The experiments were animated by a desire, a curiosity, really, to [find out]
what would happen if we interviewed children the way they were interviewed in a
particular case. For ethical reasons we can't really interview the kids the
same way; you can't abuse half the kids and have a control group that weren't
abused, you can't even interview the kids the way some of child protective
service workers and mental health professionals interviewed them. But within
the ethical constraints that we as scientists work [under], we would try to
design experiments to mimic the important aspects of some of these mass
allegation daycare cases. And we would discover that if we did to the kids
what the interviewers in those cases did, a certain percentage of the kids, not
the majority, but a significant minority, would begin to make the kind of
disclosures that some of the children in these cases made.|
Tell me specifically what they would they disclose, these children?
For example, in a lot of these cases, the trigger allegation, the first
disclosure, was made to a mental health professional, not to a social worker or
to law enforcement, but rather to a therapist, because there was a suspicion on
the part of the parents, teachers, law enforcement, that something untoward may
have happened, so the child was put into counseling. And at first the child
doesn't disclose, [it] may be three months before the child makes an explicit
disclosure. So we say, "Well, what was happening in those three months?"
Well, often what happens is a lot of pretend play, for example, the therapist
might say, and this was true in the Fijnje case. It was also true in the
Snowden case. It was true in the Country Walk case as well, where children are
asked to suspend belief for a moment. They're asked, "Let's pretend that
something happened. Let's pretend that he put his finger in your butt. Now
what would he have been wearing? Would it hurt? How would it feel? What
would you do? What would you say to him?" And so on. So there was this
repeated enjoinder to pretend.
Sometimes it was couched in role playing, so there would be an anatomically
detailed doll that would represent the defendant, and they would name the doll
after the defendant, for example, "This is Bobby. " And there would be a doll
the child would have selected to represent herself. And they'd say, "OK, now,
show us what you're going to do if Bobby comes into the room again. Let's
pretend he comes into the room." And you would see from the audio transcripts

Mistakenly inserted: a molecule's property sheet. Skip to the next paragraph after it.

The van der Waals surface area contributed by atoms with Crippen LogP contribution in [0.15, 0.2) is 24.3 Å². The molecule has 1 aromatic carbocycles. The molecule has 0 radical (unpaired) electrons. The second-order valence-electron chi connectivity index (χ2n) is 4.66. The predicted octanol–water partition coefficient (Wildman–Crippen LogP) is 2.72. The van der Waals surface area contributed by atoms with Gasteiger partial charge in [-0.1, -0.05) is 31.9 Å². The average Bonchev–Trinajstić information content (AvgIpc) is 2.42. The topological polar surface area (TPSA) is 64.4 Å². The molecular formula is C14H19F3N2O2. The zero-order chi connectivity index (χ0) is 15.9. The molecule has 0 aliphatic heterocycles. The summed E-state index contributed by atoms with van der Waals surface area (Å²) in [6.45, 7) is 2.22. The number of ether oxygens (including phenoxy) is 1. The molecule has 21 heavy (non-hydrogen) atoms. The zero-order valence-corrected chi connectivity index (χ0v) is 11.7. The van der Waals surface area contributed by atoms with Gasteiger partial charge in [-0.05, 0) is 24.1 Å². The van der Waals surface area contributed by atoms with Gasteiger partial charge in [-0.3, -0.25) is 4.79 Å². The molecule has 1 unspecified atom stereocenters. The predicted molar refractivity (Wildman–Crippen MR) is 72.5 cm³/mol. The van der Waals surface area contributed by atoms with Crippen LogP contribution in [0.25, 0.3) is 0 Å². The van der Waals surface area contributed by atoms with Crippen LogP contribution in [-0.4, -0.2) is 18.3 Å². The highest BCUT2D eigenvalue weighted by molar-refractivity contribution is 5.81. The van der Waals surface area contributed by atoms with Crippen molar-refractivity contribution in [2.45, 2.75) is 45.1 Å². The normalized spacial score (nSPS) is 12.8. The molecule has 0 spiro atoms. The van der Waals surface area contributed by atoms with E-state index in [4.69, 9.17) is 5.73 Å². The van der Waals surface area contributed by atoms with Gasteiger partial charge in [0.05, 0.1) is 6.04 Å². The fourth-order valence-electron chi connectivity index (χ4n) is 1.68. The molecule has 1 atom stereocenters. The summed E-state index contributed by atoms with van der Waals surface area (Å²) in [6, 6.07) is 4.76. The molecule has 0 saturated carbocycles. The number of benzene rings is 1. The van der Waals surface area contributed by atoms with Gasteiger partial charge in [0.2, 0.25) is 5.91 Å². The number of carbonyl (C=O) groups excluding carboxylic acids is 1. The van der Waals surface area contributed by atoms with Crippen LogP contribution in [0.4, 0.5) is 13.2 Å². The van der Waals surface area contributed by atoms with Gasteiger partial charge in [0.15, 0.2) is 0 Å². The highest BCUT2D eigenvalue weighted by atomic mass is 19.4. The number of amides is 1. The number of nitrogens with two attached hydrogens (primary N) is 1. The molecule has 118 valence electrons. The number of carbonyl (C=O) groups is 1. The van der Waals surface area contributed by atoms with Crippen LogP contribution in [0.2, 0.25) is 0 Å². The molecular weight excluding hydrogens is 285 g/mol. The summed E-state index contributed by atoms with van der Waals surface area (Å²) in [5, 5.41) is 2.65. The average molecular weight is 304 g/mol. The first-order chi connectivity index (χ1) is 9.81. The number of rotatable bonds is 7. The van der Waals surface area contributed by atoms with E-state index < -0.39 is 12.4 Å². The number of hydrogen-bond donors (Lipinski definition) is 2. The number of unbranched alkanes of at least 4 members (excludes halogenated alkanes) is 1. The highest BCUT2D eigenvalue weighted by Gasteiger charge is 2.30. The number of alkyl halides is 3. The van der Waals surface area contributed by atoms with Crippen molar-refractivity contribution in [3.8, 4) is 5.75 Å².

of the sessions, things like the child karate chopping the defendant doll, for
example, and screaming for his father, "Dad, help me, help me! Bobby's come
here!" And the dad would often be right in the therapy session so he'd come
over and help the child. Well, we would try to design experiments that would,
not once or twice, but ten times in a row, [try] to mimic what happens once a
week in therapy for three months....
And what's the significance of that, the pretend piece of that?
The significance from a research standpoint is that, at first when you ask a
kid if something happened that never happened, something bizarre like, "Did you
ever go up in a hot air balloon and drop a watermelon on the sidewalk?" and
that's never happened, the first time you say it to a kid..., the kid says no.
And then say, well, "Let's pretend it happened. Now where would the balloon
land and who else was in the balloon with you/" and so on, and then you bring
the kid back a week later. Let's pretend a little bit more about the balloon,
and so on. By around the sixth or eighth week, what you find is that a
minority, but a significant minority -- in our study is somewhere around 34% of
the kids -- give you this very embellished narrative about going up in a hot
air balloon with classmates and having a picnic and dropping a watermelon on
the sidewalk and hitting someone, etc., etc. And it's got a beginning, a
middle, an end, it's very, very persuasive to people who you show the video to
of the kid in the tenth week saying this. If you just ask psychologists or law
enforcement people, we want you to watch this video and tell us if you think
this event really happened, they're blown away. But more importantly, the
child has begun to believe it happened as well. And the scientific
significance is [that] we've come to understand why that happens, why the child
has acquired this false belief in something. We sort of understand the
mechanisms by which that unfolds....
Is there a qualitative difference between such a memory and the memory of a
...There doesn't appear to be any difference that experts can pick up on. You
can toss a coin and do as well as experts at saying whether this is a real
event or a fictional event.... We call it false belief, because the child
deeply believes now what they're telling you. Thank God we deal with very
benign events like hot air balloons and not sexual abuse, because we and the
child's parents have difficulty debriefing the child. The child argues with
us. We say to the child, "Billy, that didn't really happen, that's just in
your head, you know, we've been asking you to pretend all these weeks, it
didn't happen." And Billy says, "It did happen!" "No, Billy, it didn't
happen." "You weren't there, it happened!" And so we and the parents have had
some difficulty trying to dissuade the children once they get over that hurdle
and they adopt the false belief.
Does the relatively benign nature of these experimental scenarios that
you're doing make it any more likely that a kid would accept such a scenario